NICE to re-evaluate Firmagon for advanced hormone-dependent prostate cancer

A successful appeal against NICE’s decision on prostate cancer drug Firmagon (degarelix) means the UK’s cost-effectiveness regulator will re-examine the evidence for its use in advanced cases of the disease.

At an oral hearing held in London on 25 June, appeals by Ferring Pharmaceuticals, the British Uro-oncology Group (BUG) and Tackle Prostate Cancer were upheld against NICE’s final appraisal. If the new assessment is positive, the drug will be made available in England, bringing it in line with treatment options already available in Wales and Scotland.

NICE has been in the firing line over another prostate cancer treatment decision recently, when it rejected Janssen’s Zytiga for broader use last week on the grounds that the price was too high for the benefit it offered.

In the Firmagon case, the appeals were upheld on two grounds: that NICE failed to issue a second Appraisal Consultation Document (ACD) following a substantial change to the preliminary recommendations and that the decision in the Final Appraisal Determination (FAD) to restrict the use of Firmagon to patients with spinal compression (as opposed to those who were ‘at risk’ of spinal compression) lacked transparency and failed to give adequate reasons.

Ferring UK general manager, Steven Howson, commented, “We welcome the appeal panel’s decision that the way in which the recommendation for Firmagon was issued was unfair and lacked transparency. Treatment options for men with advanced prostate cancer are limited and NICE has continued to restrict access to new treatments. Firmagon has distinct advantages over other first-line recommended treatments in advanced hormone-dependent prostate cancer and is offered at a comparable cost, which is why Ferring, alongside representatives of healthcare professionals and patients, appealed against NICE’s recommendations.”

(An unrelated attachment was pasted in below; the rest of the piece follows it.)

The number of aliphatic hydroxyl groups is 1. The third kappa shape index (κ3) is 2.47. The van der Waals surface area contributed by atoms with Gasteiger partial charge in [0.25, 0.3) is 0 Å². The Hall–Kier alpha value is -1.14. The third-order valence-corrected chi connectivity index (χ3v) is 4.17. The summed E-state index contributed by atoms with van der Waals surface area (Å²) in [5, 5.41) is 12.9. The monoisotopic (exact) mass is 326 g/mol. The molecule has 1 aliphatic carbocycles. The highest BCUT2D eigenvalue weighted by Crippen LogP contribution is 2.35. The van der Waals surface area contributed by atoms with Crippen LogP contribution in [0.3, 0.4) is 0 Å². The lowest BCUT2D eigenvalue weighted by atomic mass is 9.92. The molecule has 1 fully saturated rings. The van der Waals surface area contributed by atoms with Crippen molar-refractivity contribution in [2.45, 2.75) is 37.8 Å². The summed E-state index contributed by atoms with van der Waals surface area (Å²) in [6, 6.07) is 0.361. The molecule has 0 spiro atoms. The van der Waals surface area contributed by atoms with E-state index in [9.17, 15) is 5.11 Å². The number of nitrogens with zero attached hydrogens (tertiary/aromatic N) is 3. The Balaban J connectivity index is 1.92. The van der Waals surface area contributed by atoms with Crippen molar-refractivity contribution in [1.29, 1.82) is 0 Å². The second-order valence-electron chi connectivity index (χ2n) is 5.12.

The original FAD, issued on 15 April, restricted the use of Firmagon to prostate cancer patients who presented with signs and symptoms of spinal cord compression, rather than those considered at risk – thereby significantly reducing the number of patients to less than a third of those deemed eligible for treatment, compared to the prior ACD.

Firmagon has shown several advantages over existing hormonal therapies, including a more rapid reduction in prostate specific antigen (PSA), better control of serum alkaline phosphatase (S-ALP), and significant reduction in PSA progression. Furthermore, clinical studies have demonstrated fewer musculoskeletal events and a lower incidence of urinary tract events than in those treated with LHRH agonists. Firmagon has shown significantly longer progression-free survival and a more rapid response, compared with agonist treatment. It is also associated with a significantly reduced risk of cardiovascular disease compared with LHRH agonists.

Firmagon has chemical characteristics and a novel mechanism of action, different to hormonal therapies. Administered as a deep subcutaneous injection, it rapidly reduces levels of testosterone by blocking the GnRH receptors in the pituitary gland. Reducing testosterone levels slows the growth of cancer cells.

The drug was approved for the treatment of advanced hormone-dependent prostate cancer in the EU and US in 2009.

Prostate cancer is the most common form of male cancer in the Western world. In the UK, one man dies from prostate cancer every hour, equivalent to more than 10,000 every year.

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NICE failure to agree a Zytiga price with Janssen is ‘fiasco’

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